Theatricality was as much a part of the music as the show, in big displays of big emotions crafted in soaring vocals, choruses and ensembles, with juicy horn chords,  popping bass lines and an infectious beat all in constant state of tension and release.  Vocal and instrumental confidence is just as crucial to the music.  Soul music isn’t all about technique, but the sheer power to play and sing has to be there.  It’s hard not to notice and be floored by strong voices soaring to the heavens and sticking around to toss off melismas and pentatonic runs, or subtle but telling touches like the quicksilver sax and flute cascades behind the singers.

Display,  theatricality, and grand emotions orchestrated to maximize emotional impact on an audience: take out the flatted thirds and sevenths and replace the horns with strings, and it begins to seem (if not sound) a lot like opera.

It might take Verdi‘s ears a few measures to acclimate to the harmonies, rhythms and instrumentation of soul music, but the godfather of late Romantic opera would have appreciated this style’s ability to reach and pull at an audience.  Verdi knew all about emotional blackmail:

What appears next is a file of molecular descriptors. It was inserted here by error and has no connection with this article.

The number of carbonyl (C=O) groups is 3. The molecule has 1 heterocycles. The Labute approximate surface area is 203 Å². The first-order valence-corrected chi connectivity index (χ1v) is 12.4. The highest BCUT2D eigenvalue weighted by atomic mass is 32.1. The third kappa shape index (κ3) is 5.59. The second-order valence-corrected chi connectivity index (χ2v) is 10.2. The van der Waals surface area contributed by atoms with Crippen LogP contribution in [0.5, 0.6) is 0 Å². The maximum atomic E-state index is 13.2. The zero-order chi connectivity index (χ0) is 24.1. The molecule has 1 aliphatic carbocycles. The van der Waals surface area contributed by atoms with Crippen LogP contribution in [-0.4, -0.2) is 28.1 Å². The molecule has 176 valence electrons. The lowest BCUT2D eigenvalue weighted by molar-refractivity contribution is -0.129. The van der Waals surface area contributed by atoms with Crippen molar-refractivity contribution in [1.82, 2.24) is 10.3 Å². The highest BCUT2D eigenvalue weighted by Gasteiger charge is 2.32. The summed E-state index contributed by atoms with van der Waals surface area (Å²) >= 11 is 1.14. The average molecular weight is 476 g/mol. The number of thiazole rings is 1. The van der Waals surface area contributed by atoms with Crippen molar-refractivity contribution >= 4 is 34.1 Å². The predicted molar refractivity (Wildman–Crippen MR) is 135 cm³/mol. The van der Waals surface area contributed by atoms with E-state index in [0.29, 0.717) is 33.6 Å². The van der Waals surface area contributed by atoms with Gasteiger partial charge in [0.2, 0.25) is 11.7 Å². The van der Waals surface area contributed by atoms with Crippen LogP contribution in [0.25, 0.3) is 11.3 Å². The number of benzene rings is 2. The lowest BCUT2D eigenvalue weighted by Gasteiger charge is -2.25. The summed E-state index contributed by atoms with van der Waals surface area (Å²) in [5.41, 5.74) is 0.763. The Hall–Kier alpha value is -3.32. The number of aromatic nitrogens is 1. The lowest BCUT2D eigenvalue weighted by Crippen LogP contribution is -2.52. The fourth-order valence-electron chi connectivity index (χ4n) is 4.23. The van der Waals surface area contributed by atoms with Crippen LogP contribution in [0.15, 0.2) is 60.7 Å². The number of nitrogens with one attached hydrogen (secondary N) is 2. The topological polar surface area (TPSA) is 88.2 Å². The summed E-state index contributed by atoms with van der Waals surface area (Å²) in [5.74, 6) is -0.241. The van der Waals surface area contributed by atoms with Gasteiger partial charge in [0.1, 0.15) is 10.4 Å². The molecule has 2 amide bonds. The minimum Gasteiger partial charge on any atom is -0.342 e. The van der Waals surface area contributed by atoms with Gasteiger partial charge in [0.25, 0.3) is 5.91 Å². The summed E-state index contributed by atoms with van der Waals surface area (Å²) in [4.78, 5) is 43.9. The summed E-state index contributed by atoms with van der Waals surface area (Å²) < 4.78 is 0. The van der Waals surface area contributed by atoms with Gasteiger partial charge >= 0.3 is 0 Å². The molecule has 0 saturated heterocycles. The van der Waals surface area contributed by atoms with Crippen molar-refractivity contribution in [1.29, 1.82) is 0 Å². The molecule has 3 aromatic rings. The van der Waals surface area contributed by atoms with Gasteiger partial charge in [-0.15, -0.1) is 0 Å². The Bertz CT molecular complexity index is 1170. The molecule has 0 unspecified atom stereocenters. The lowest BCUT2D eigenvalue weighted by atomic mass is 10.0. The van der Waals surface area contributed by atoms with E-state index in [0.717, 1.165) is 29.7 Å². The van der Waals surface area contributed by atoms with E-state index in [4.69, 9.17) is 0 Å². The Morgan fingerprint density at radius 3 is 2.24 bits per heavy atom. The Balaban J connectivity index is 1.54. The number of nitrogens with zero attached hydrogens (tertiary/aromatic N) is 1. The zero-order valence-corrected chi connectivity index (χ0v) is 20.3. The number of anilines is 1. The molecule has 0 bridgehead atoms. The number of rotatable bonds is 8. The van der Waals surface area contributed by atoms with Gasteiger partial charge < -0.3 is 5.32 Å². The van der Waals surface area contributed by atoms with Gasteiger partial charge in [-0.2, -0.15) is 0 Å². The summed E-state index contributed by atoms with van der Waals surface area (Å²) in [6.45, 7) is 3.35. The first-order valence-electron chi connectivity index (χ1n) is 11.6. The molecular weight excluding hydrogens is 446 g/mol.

For that matter, a lot of music consigned to the classical bin and connotations of cultural capital and refinement shares those goals.  Listening to Baroque instrumental composer Valentini’s works the next day, telling their sad little epic and pitting plaintive soloists against a lush orchestra and an ominous repeating bass line, the distance between centuries and cultures became much smaller:

G. Valentini: Op. 7, Concerto No. 11, I. Largo

Melody and rhythm, crafted smartly and passionately: some things never go out of style.

 

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“Get to Know…” a Venetian Popera Composer

Thanks to The Boston Musical Intelligencer for running my piece on pop star of yestercentury and neglected composer Baldassare Galuppi.  I am thrilled to see the spate of Galuppi recordings over the years, and hope this article will entice more listeners to experience Galuppi’s characteristically lyrical, often witty and always beautiful music.

You can read my recap of Galuppi’s works (and his rotten tomato worthy debut) on BMInt here.  All of the music mentioned is also available on YouTube, so happy listening!

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An Orchestrated Double Entendre

Musicologist Daniel Heartz advises that the “wooden” music Vivaldi wrote for the words of the first act duet in La Fida Ninfa (translated from Italian below) never seems to “soar”:

Girl: Tell me, shepherd…
Boy: Nymph, speak to me…
Girl: If I give you my heart,